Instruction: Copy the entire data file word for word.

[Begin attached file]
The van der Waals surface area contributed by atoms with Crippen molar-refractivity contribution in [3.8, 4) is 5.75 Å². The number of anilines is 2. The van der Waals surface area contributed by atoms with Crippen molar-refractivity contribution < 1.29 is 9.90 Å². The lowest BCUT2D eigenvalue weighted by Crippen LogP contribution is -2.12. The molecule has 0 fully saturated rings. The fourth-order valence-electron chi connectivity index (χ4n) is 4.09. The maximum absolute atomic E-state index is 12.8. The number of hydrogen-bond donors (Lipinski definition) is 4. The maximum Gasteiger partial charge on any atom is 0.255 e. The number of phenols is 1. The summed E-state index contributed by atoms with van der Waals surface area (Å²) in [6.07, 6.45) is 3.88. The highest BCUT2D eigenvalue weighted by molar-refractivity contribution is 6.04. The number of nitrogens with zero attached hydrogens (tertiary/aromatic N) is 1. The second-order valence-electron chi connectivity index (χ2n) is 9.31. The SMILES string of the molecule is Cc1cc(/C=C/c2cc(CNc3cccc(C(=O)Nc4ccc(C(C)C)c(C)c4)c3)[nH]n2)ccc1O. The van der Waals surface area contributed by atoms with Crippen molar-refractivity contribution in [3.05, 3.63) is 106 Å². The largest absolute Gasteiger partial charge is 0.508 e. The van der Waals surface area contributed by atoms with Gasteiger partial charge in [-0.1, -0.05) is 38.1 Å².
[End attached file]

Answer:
The van der Waals surface area contributed by atoms with Crippen molar-refractivity contribution in [3.8, 4) is 5.75 Å². The number of anilines is 2. The van der Waals surface area contributed by atoms with Crippen molar-refractivity contribution < 1.29 is 9.90 Å². The lowest BCUT2D eigenvalue weighted by Crippen LogP contribution is -2.12. The molecule has 0 fully saturated rings. The fourth-order valence-electron chi connectivity index (χ4n) is 4.09. The maximum absolute atomic E-state index is 12.8. The number of hydrogen-bond donors (Lipinski definition) is 4. The maximum Gasteiger partial charge on any atom is 0.255 e. The number of phenols is 1. The summed E-state index contributed by atoms with van der Waals surface area (Å²) in [6.07, 6.45) is 3.88. The highest BCUT2D eigenvalue weighted by molar-refractivity contribution is 6.04. The number of nitrogens with zero attached hydrogens (tertiary/aromatic N) is 1. The second-order valence-electron chi connectivity index (χ2n) is 9.31. The SMILES string of the molecule is Cc1cc(/C=C/c2cc(CNc3cccc(C(=O)Nc4ccc(C(C)C)c(C)c4)c3)[nH]n2)ccc1O. The van der Waals surface area contributed by atoms with Crippen molar-refractivity contribution in [3.05, 3.63) is 106 Å². The largest absolute Gasteiger partial charge is 0.508 e. The van der Waals surface area contributed by atoms with Gasteiger partial charge in [-0.1, -0.05) is 38.1 Å².